Obamacare: President Obama mishandled the process. The law could have been narrower.

A critical yes vote for the Affordable Care Act in 2009, Webb has since criticized the way President Obama handled the debate, saying it should have been more focused. The former Virginia senator has said that the health care law could have been smaller in scope.

Prison Reform: Initiate sweeping reform of criminal justice and incarceration system.

Starting in 2006, Webb called for more attention to the incarceration rate in the U.S., authoring a bill to initiate widespread reform in the criminal justice system. The former senator has especially focused on high prison rates for minorities and failures to address addiction and mental illness.

Social Issues: Same-sex marriage should be legal. Government has no role in private matters. Allow abortion access.

In a Facebook post, Webb applauded the Supreme Court’s June decision on same-sex marriage, saying it prevents discrimination while giving religious opponents First Amendment protection. In 2006, Webb defined marriage as between a man and a woman and in 2014, he praised the country’s evolution on gay marriage.

The Virginia native supports the Supreme Court’s Roe v. Wade decision legalizing abortion and has said government power should stop at the front door.

Taxes: Cut corporate taxes. Raise taxes on investments.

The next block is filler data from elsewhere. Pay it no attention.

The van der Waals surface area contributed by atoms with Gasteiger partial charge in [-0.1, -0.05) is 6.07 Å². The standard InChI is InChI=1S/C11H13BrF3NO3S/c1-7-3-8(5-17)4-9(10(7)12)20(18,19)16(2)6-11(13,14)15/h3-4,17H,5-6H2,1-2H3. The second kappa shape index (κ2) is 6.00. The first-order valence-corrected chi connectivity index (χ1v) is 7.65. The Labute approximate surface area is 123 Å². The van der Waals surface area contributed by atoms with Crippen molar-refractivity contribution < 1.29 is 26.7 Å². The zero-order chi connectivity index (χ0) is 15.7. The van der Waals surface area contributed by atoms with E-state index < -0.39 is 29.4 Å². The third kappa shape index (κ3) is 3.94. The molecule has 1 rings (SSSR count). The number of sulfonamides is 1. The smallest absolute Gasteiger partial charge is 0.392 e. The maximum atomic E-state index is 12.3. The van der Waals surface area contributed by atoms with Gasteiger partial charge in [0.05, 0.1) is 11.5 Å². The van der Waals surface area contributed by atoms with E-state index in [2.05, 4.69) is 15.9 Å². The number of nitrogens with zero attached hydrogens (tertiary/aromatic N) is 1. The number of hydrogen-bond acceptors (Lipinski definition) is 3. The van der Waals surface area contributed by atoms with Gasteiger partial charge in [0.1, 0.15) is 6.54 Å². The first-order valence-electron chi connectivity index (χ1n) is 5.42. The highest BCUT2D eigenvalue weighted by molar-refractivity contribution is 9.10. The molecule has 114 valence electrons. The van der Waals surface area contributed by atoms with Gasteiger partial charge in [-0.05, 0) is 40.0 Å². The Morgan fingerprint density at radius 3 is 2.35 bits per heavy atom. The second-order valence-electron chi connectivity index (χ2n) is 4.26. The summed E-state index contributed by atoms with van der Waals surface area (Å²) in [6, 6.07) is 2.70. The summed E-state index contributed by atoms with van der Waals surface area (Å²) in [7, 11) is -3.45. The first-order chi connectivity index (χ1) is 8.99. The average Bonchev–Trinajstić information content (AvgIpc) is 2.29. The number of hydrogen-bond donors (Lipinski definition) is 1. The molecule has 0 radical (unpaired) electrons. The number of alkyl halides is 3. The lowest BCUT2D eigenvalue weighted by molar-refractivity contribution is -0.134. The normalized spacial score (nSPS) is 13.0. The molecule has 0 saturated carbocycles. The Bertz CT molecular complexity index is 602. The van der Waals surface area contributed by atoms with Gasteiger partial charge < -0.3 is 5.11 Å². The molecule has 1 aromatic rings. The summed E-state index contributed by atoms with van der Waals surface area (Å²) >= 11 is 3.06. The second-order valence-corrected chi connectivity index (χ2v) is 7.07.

Speaking in Richmond at the end of 2014, Webb outlined a tax reform plan: He would cut corporate taxes at the same time as raising taxes on capitol gains and eliminating loopholes. He generally opposes any tax increases on regular pay and voiced a clear “no” to President Obama’s 2012 plan to raise taxes on the wealthy.

Iran and Israel: End current negotiations with Iran.

A hawk on many military issues, Webb has strongly criticized current talks between the Obama administration and Iran. The former senator argues that the U.S. has not demanded enough concessions from Iran and that the White House must get the consent of Congress before moving further. Webb told NBC’s “Meet the Press” that the U.S. needs a more clear policy toward the Middle East.

Islamic State and Iraq: The U.S. needs a clear strategy. Unknown if he would send troops to fight Islamic State. Presidents should limit military action.

The presidential candidate has repeatedly said that the U.S. lacks a clear strategy in Iraq and the region. He has not specifically said if he would send U.S. troops to fight Islamic State militants. The former Navy secretary told the NewsHour in February that he would not want American military to become an “occupying force.” In 2014, Webb told “Meet the Press” that he believes no U.S. president has the right to unilaterally send troops to foreign territory where no Americans are directly at risk or no treaties are in effect. In 2002, the former Marine wrote an Op-Ed in the Washington Post sharply criticizing a potential invasion of Iraq and arguing that such an invasion could force a U.S. military presence in the region for decades.